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Conditional Access for Office 365 - What an Admin Needs to Know

Azure Active Directory Conditional Access has been around since 2016. Conditional Access governs access to cloud resources by evaluating the conditions associated with the sign-in of a user or application accessing a resource. Conditional Access policies allow an admin to stipulate under what conditions certain actions are enabled. I like to think of them as If-then statements. For example: If: “Sign in comes from an untrusted network, accessing any cloud app”, then: “Require another form of authentication (MFA) before granting access to the cloud app”

A resource can be one of many SaaS applications integrated with Azure Active Directory (AAD) for instance 3rd Party applications such as Salesforce or Microsoft’s Exchange Online.

Up until recently, conditional access policies have had the granularity of allowing the administrator to create policies targeted for specific SaaS applications, such as Exchange Online or Microsoft Teams for example. Because of the deep integration and dependencies on other Office 365 services, restricting access to one application such as Teams for example will have inconsistent collaborative experiences. Some organizations prefer to have the same conditional access policy apply to many applications.

Conditional_AccessThe restriction up until now has been it’s either ALL cloud apps you include in your policy, with the option to add exceptions, or individual cloud applications, and not a group of applications.

This allows for some room for error on the part of the administrator, in either configuring a policy incorrectly for one application and or not catering for an application completely. There are approximately 32 Microsoft cloud applications and hundreds of Azure AD registered gallery applications.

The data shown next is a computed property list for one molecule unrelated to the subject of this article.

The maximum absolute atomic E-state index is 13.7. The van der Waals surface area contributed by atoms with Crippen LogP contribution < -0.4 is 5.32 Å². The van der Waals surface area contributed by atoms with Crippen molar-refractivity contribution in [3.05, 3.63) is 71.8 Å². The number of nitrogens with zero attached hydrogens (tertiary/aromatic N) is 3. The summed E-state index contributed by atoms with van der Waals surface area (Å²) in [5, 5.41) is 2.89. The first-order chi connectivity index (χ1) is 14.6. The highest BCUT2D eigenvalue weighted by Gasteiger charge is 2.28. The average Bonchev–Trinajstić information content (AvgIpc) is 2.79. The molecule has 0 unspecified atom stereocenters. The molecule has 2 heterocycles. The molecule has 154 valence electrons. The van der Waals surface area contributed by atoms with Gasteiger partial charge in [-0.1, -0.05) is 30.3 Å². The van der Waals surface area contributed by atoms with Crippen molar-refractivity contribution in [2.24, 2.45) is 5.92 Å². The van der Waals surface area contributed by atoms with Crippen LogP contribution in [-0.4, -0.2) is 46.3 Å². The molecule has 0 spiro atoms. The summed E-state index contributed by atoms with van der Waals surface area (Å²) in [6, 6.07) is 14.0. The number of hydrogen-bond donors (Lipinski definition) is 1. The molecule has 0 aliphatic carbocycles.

Conditional Access for Office 365 (Preview)

Conditional Access for Office 365 (preview) was introduced on February 4th, 2020 and is already being rolled out to tenants. When I first heard about Conditional Access for Office 365 suite, my first thought was that it was a type of implementation of a conditional access administration experience in the Microsoft 365 admin center. Before you go looking on https://admin.microsoft.com for a “Conditional Access” workspace, I’ll save you the trouble, it’s not. If you have experience creating conditional access policies in the Azure Active Directory portal (https://portal.azure.com), the admin experience is the same.

Licensing

Conditional Access for Office 365 suite requires AAD Premium P1 or AAD Premium P2 and is not available to AAD Free or AAD Office 365 apps. This can be misleading as some people may have been led to believe that the new Conditional Access for Office 365 (preview) feature would be available to non-premium versions of Azure Active Directory.

To expand a little on the licensing requirements for Conditional Access for Office 365 suite, I will attempt to explain the flavors of Azure Active Directory (AAD). There are four flavors of AAD, namely:
      1. Free – which comes with any Microsoft SaaS app such as PowerBI, Azure, Dynamics 365 etc. There is no Conditional Access included in Free.
      2. Office 365 apps – which is included with Office 365 E1, E3, E5 and F1 subscriptions. This version of AAD does not include Conditional Access.
      3. Premium P1 – can be purchased as an additional license per user. This version includes Conditional Access. Premium P1 is also included as part of Enterprise Mobility and Security (EM+S) E3 and Microsoft 365 E3.